According to figures published in January 2018 by the Wildlife Institute of India, just over 7 lakh sq km (21.34 percent) of India is covered by forests. There are 769 protected areas measuring 1.62 lakh sq km, which amounts to 4.93 percent of the country’s area. There are 103 National Parks and 544 Wildlife Sanctuaries, of which some of the best-known are:
• Corbett National Park, Uttarakhand
• Ranthambore National Park, Rajasthan
• Kaziranga National Park, Assam
• Sariska National Park, Rajasthan
• Khangchendzonga National Park, Sikkim
• Sunderbans National Park, West Bengal
• Nagarhole National Park, Karnataka
• Kanha National Park, Madhya Pradesh
• Gir National Park, Gujarat
• Periyar National Park, Kerala
• The Great Himalayan National Park, Himachal Pradesh
• Tadoba Andhari Tiger Reserve, Maharashtra
• Bandhavgarh National Park, Madhya Pradesh
• Nanda Devi Biosphere Reserve, Uttarakhand
The list above is but a small but significant glimpse of preserved areas that cover the length and breadth of India. Some are famous the world over, while others are still relatively unexplored. Some are known for their fauna, others for their flora. The scope of wildlife is so vast that it is almost impossible to cover them in detail. It’s far better to visit and experience it for yourself.
However, the species that enthral everyone are the big cats. The majestic Bengal tigers and the elusive leopards lord it over many areas, while the lions of the Gir Forest and the shy and mysterious Himalayan snow leopards are small in number and limited in geographical reach.
Visiting one or more of India’s great natural reserves can be an end in itself, but the means to the end is made easier and more comfortable by the presence of Club Mahindra resorts in many of these pristine areas. Built with your comfort in mind and impeccably maintained, ensuring local tastes, sensibilities, food and culture, our resorts serve as a welcome rejuvenator after a long day spent exploring nature.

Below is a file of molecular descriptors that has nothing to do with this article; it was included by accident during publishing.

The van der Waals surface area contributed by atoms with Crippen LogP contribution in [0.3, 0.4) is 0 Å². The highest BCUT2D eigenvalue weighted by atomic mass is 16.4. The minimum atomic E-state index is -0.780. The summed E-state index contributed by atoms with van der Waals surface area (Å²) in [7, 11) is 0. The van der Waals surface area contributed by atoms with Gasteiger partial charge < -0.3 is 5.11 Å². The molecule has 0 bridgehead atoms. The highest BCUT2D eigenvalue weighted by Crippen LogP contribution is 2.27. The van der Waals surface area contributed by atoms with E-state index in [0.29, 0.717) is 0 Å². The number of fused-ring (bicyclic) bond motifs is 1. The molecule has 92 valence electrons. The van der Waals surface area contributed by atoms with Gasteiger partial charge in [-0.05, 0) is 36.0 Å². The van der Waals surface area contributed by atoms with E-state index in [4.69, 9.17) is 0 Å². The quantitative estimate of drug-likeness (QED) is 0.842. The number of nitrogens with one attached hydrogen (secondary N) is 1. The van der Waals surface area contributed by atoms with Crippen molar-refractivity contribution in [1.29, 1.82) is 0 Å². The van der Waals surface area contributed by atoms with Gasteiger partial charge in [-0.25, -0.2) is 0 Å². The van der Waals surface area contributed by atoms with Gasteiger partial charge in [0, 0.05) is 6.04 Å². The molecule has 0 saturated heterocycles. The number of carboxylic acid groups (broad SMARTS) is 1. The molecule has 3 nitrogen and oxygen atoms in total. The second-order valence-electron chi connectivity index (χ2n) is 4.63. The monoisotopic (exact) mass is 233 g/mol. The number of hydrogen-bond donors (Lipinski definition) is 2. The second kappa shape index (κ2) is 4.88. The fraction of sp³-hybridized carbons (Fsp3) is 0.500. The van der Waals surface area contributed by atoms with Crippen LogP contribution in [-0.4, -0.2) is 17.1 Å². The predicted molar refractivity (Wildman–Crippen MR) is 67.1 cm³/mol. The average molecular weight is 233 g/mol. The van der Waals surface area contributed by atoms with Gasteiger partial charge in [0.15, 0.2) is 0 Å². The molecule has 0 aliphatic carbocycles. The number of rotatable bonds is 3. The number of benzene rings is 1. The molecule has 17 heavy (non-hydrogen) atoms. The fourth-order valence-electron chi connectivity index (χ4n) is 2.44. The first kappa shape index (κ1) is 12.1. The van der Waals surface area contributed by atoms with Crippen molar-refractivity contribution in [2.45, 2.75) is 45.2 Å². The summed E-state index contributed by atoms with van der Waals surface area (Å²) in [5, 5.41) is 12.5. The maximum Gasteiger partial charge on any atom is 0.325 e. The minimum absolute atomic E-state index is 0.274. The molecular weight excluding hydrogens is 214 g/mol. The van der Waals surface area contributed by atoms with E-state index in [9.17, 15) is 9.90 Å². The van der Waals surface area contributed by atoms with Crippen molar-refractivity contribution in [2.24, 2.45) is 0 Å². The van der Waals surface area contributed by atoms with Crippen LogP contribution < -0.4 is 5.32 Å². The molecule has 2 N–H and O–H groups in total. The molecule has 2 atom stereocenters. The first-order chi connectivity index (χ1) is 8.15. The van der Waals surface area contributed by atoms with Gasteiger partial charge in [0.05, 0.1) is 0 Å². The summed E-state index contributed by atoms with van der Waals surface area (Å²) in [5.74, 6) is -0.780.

A tiger sighting, being relatively rare, is something that you can share and relive with friends and family for years to come. An elephant ride might just make you feel like a rajah of yore. The songs of myriad birds will keep you entertained. And if you wish for a moment of solitude, a spectacular sunset can be watched in silence.
If you decide to visit the oldest national park in India, Corbett, you can stay at a Club Mahindra resort. As you can when visiting Gir, Kanha, Nagarhole, Eravikulam, Periyar, Khangchendzonga, Machia, Jambughoda, Kudremukh, the Great Himalayan National Park, the Nanda Devi Biosphere Reserve, and even Mollem National Park in Goa.
So you don’t need an excuse – just a reason to visit, explore, and learn. And to be moved enough to explore someplace that’s different. But more importantly, to do your bit to encourage others to respect nature. Because nothing is more important than preserving our wildlife heritage for generations to come.